New Research Highlights Stroke Risk Factors Among Younger Adults
Many people think of stroke as a disease that affects older adults. They are often surprised to learn that stroke is the eighth leading cause of death among people ages 25 to 45, according to data collected by the Centers for Disease Control and Prevention. Researchers from the University of Maryland recently studied stroke risk factors, prevalence, and disparities among younger people. The study examined the data through the lens of race (Black and white), gender, and age (15 to 49 years).
Previous studies have established that Black men and women in the United States have a higher incidence of stroke than the rate among the white population in the U.S. For the first time, this study examined differences in the risk factors contributing to early stroke by race among younger adults.
The research highlights that younger individuals have a significant amount of vascular risk factors. The study examined the prevalence of three major vascular risk factors – diabetes, smoking, and high blood pressure – among younger people. One-quarter to one-half of the individuals had one or more of these risk factors, even among those who did not have strokes. The percentage of people with vascular risk factors was even higher in younger adults who had a history of stroke.
"What's important to remember about stroke is that 90 percent of strokes – across all age groups – occur due to vascular risk factors, such as smoking, drinking alcohol, lack of exercise, unhealthy diet, poorly controlled diabetes, and high blood pressure," said vascular neurologist John Cole, MD, MS, Associate Professor of Neurology, University of Maryland School of Medicine. "All of those factors, if they are identified, are fully treatable."
The study is a population-based case-control study of early-onset ischemic stroke among Black and white adults ages 15 to 49 years in the Baltimore and Washington, DC region. It included more than 1,000 cases and 1,000 controls. The population-attributable risk percentage for smoking was 19.7 percent among white men, 32.5 percent among white women, 10.1 percent among Black men, and 23.8 percent among Black women. In contrast, the population-attributable risk for high blood pressure was 17.2 percent for white men, 19.3 percent for white women, 45.8 percent for Black men, and 26.4 percent for Black women. As a result of these findings, the study's authors recommend early primary prevention efforts focused on smoking cessation and hypertension detection and treatment.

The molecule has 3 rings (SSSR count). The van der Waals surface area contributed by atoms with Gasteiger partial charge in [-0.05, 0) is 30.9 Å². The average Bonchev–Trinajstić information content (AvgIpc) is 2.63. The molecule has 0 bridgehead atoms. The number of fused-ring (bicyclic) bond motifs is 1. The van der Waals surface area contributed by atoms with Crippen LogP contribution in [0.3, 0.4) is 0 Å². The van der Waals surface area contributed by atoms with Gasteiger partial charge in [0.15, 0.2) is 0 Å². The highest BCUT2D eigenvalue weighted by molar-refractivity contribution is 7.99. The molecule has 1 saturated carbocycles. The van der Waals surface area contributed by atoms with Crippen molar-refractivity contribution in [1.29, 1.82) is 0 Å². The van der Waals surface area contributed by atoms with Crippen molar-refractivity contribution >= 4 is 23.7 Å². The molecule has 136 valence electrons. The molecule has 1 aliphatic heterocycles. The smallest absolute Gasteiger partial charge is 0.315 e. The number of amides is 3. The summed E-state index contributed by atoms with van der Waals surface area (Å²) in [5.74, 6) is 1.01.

The study highlights the urgency and importance of vascular risk reduction efforts, even among younger adults. "Strokes are highly preventable. An individual's stroke risk will reduce dramatically if that individual gets rid of risk factors. Some can be treated medically, while others are lifestyle modifications," Dr. Cole said.
Of the three major risk factors that were the focus of this study, two (diabetes and hypertension) can be treated medically. The third, smoking, requires lifestyle modification. "Any amount of smoking raises your stroke risk significantly," Dr. Cole said.
The prevalence of certain risk factors was different among groups. For example, smoking was a bigger risk factor for white women, while high blood pressure was the main risk factor among Black people, particularly Black men.
"We found differences in the distribution of these risk factors among this younger age group," Dr. Cole said. "From a physician's standpoint, being cognizant of the prevalence of these risk factors among younger people – as well as the differences in prevalence by ethnicity – can help patients reduce risks and prevent stroke down the line."
For example, Dr. Cole noted that the prevalence of smoking among younger white women may have an impact on care for certain individual patients. If a patient smokes, uses oral contraceptives, and has a history of migraines, that combination is a high-risk state for stroke. "Risk factors act synergistically – they don't just add together, they multiply. Eliminating a risk factor reduces the risk caused by that individual factor, and it also reduces the synergistic risk," he said.
According to Dr. Cole, risk factor reduction is essential in the fight against stroke – and understanding the differences in prevalence among Black and white populations in the U.S. can help physicians target the highest-impact risks. "While this study focused on stroke risk, these same vascular risk factors also affect the risks of developing heart disease and peripheral vascular disease. To promote cardiovascular health across the board, optimizing these risk factors within the published guidelines is what we want to do," Dr. Cole said.
- View the Black-White Differences in Ischemic Stroke Risk Factor Burden in Young Adults study
- Learn more about the University of Maryland Medical Center's Comprehensive Stroke Center
- View Dr. Cole's publications on PubMed
- Read more about neurology services at the University of Maryland Medical Center